Influencing

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Linking and building to successfully influence others

In today’s business world of cross-functional initiatives, matrix structures and virtual teams the ability to influence others is becoming even more essential if you want to succeed. And no matter what your influencing style is, to effectively influence somebody you need to connect with them. If you’re trying to influence somebody it means that you have differing opinions and ideas. One of the simplest ways to influence somebody is by “linking and building”: Find and focus on the agreement … and then build on this. Most people are open to sharing and discussing their opinions and ideas – and most of us are aware that our ideas are not the only ones valid. What we want is to be taken seriously and feel listened to.  This is where “linking” comes in – if you link your ideas to their ideas it clearly shows you have listened to and understood their thoughts and feelings.  And when you build on somebody’s ideas it means you are validating their contributions.  This builds rapport and relationships WHICH then makes the process of influencing so much easier...
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 5 things to keep in mind

1. Is the link already there?Do you just need to draw their attention to it? Or will you need to build the link step by step? If so you need to find some common ground – this could be a shared goal, a previous experience or perhaps the two of you are seeing the same current challenges?  Open questions like “Where do you think we need to go?” or “What are your thoughts?” work well here …

2. When you find your “link”, be explicit about what you like / share about their views, opinion, drives etc. For example. “It’s clear to me that we both want to make sure any changes we make don’t cost people more time” or “What I really like about your approach is that you’re considering the end-user first. I feel the same way”

3. Focus on positives and use positive language. Most people are very rarely completely wrong, just as you are very rarely completely right.  Understanding this means that it is always possible to approach something by looking for the “right” ideas e.g. “What I like about your suggestion is …” thereby creating a positive spiral and rapport – as opposed to focusing on what you don’t like e.g. “ I can’t imagine this working” thereby creating a downwards negative spiral (source – George Prince – The Practice of Creativity).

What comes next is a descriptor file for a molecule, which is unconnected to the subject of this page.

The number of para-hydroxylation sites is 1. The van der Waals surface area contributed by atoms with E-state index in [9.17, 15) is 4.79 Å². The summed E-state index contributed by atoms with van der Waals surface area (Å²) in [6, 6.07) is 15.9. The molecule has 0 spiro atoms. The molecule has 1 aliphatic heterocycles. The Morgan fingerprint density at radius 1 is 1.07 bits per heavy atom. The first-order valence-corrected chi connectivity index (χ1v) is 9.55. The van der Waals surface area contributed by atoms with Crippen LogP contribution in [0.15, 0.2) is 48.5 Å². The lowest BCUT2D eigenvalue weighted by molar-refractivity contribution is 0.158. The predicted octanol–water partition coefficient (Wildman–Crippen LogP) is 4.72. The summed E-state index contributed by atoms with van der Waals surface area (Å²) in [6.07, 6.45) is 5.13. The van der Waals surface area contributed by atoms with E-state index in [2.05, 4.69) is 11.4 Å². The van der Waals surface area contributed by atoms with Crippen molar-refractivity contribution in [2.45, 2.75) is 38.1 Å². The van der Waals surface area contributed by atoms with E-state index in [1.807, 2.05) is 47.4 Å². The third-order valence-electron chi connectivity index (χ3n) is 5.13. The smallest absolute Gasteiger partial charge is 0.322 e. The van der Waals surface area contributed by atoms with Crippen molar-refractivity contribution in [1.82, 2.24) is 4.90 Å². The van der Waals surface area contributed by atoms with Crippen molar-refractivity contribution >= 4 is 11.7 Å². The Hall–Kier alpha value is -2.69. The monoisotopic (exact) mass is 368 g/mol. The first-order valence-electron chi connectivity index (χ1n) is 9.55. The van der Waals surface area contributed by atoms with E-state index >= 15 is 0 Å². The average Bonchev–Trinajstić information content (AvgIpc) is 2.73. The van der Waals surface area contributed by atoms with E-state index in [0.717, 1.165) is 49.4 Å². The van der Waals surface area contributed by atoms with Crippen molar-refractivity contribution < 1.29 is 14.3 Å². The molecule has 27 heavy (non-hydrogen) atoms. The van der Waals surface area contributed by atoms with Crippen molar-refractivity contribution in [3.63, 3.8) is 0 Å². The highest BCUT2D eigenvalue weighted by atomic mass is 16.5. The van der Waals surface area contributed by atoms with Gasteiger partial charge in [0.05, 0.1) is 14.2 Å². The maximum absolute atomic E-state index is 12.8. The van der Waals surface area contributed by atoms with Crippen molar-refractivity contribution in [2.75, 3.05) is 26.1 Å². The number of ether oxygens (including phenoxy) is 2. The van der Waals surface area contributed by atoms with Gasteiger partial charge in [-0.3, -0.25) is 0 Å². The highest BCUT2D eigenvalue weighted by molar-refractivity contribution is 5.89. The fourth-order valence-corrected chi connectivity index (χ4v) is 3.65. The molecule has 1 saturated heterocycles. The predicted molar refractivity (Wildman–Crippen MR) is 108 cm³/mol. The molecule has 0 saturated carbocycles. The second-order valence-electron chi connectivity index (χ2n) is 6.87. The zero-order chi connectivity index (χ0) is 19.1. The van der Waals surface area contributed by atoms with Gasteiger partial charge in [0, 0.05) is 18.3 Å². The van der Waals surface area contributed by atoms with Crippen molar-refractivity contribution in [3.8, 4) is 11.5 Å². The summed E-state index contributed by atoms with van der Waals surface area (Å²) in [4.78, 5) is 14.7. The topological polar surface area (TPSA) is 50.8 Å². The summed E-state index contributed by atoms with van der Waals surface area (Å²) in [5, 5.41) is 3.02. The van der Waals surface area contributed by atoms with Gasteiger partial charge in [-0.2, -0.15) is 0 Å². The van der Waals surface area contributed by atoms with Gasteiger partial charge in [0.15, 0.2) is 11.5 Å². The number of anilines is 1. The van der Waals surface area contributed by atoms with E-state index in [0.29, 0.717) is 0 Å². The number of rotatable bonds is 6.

4. There are going to be differences. If there weren’t you wouldn’t be trying to influence each other! But make an effort to delay focusing on differences until some bridges have been built. When you turn to them, link back to the shared elements you’ve found and be explicit about your reasons. “It seems that we agree on the causes of the problem and we have different ideas about what needs doing. Why do you think this is?” Don’t assume the everything is obvious!

5. And finally as you progress do continually clarify. Use language like “So what you’re saying is …” and “Let me just check I’m understanding you … “. This shows your understanding of their views, ideas and thoughts AND actually ensures you do actually understand. Build your bridge on concrete foundations.

Linking and building is just one of many practical techniques from our influencing seminars that can help you successfully influence others. And it starts with getting all parties to face in the same direction. Please contact if you’d like to know more.

 

What is active listening, how do I develop it and should I be making little noises?

business across cultures

Listening skills are an integral part of many of our training solutions, e.g.  Influencing, Managing Conflict and Facilitating meetings all include practical components on listening skills. However, we had a rare request from a pharmaceutical client seeking training focusing solely on active listening for their senior managers.  The new board member strongly believed that improving her manager’s listening skills would have a major impact on the quality of relationships and the effectiveness of her team. And she was right … the seminar started and almost immediately, one manager asked me, “Active listening – that’s just when you make little noises, right?”


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What is active listening?

Our tactful answer was “not quite”.  Active listening (as the name suggests) is when you actively and fully concentrate on what is being said, rather than just passively hearing the words.  Communication theory breaks what is being said into two elements – the content and the context. Content is the what – the data, the facts, the information etc. Context refers to everything else that is going on when somebody speaks with you – the relationship, the background, the situation, the emotions etc.  Active listening involves paying close attention to the content being shared AND the contextual components between the listener (the receiver) and the speaker (the sender). Skilled active listeners can hear the what PLUS interest, emotion, concern, energy and other contextual factors from the speaker’s perspective. And they can hear what isn’t being said.